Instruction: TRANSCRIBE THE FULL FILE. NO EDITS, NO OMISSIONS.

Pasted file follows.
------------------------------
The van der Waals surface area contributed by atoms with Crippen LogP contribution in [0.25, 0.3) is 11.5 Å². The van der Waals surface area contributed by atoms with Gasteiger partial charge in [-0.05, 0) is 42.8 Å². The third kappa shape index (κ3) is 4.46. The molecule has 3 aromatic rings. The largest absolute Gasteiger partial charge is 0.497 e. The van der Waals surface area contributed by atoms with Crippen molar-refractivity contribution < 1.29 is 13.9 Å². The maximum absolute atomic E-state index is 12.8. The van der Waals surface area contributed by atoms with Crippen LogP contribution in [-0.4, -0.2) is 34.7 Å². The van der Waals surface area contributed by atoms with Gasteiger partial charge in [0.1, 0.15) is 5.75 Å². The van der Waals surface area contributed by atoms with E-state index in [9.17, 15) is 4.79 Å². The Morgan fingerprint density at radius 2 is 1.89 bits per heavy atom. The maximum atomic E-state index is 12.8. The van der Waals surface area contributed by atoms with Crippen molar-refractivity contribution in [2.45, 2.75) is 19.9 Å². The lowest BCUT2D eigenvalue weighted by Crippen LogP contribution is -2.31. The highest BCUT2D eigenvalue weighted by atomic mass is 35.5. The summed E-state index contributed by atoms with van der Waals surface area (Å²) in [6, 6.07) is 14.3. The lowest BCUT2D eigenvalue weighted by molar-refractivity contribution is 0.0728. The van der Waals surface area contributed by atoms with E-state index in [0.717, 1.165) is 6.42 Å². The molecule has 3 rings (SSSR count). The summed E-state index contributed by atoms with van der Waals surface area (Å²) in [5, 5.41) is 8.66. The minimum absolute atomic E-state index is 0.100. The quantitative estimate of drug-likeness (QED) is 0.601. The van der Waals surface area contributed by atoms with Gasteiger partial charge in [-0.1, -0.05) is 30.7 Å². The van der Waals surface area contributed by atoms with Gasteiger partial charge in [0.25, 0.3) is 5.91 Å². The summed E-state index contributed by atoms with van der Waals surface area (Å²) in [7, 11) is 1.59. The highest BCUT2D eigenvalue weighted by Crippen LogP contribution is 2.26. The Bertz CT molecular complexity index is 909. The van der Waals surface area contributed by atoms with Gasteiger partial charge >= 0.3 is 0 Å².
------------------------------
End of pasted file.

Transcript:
The van der Waals surface area contributed by atoms with Crippen LogP contribution in [0.25, 0.3) is 11.5 Å². The van der Waals surface area contributed by atoms with Gasteiger partial charge in [-0.05, 0) is 42.8 Å². The third kappa shape index (κ3) is 4.46. The molecule has 3 aromatic rings. The largest absolute Gasteiger partial charge is 0.497 e. The van der Waals surface area contributed by atoms with Crippen molar-refractivity contribution < 1.29 is 13.9 Å². The maximum absolute atomic E-state index is 12.8. The van der Waals surface area contributed by atoms with Crippen LogP contribution in [-0.4, -0.2) is 34.7 Å². The van der Waals surface area contributed by atoms with Gasteiger partial charge in [0.1, 0.15) is 5.75 Å². The van der Waals surface area contributed by atoms with E-state index in [9.17, 15) is 4.79 Å². The Morgan fingerprint density at radius 2 is 1.89 bits per heavy atom. The maximum atomic E-state index is 12.8. The van der Waals surface area contributed by atoms with Crippen molar-refractivity contribution in [2.45, 2.75) is 19.9 Å². The lowest BCUT2D eigenvalue weighted by Crippen LogP contribution is -2.31. The highest BCUT2D eigenvalue weighted by atomic mass is 35.5. The summed E-state index contributed by atoms with van der Waals surface area (Å²) in [6, 6.07) is 14.3. The lowest BCUT2D eigenvalue weighted by molar-refractivity contribution is 0.0728. The van der Waals surface area contributed by atoms with E-state index in [0.717, 1.165) is 6.42 Å². The molecule has 3 rings (SSSR count). The summed E-state index contributed by atoms with van der Waals surface area (Å²) in [5, 5.41) is 8.66. The minimum absolute atomic E-state index is 0.100. The quantitative estimate of drug-likeness (QED) is 0.601. The van der Waals surface area contributed by atoms with Gasteiger partial charge in [-0.1, -0.05) is 30.7 Å². The van der Waals surface area contributed by atoms with Gasteiger partial charge in [0.25, 0.3) is 5.91 Å². The summed E-state index contributed by atoms with van der Waals surface area (Å²) in [7, 11) is 1.59. The highest BCUT2D eigenvalue weighted by Crippen LogP contribution is 2.26. The Bertz CT molecular complexity index is 909. The van der Waals surface area contributed by atoms with Gasteiger partial charge >= 0.3 is 0 Å².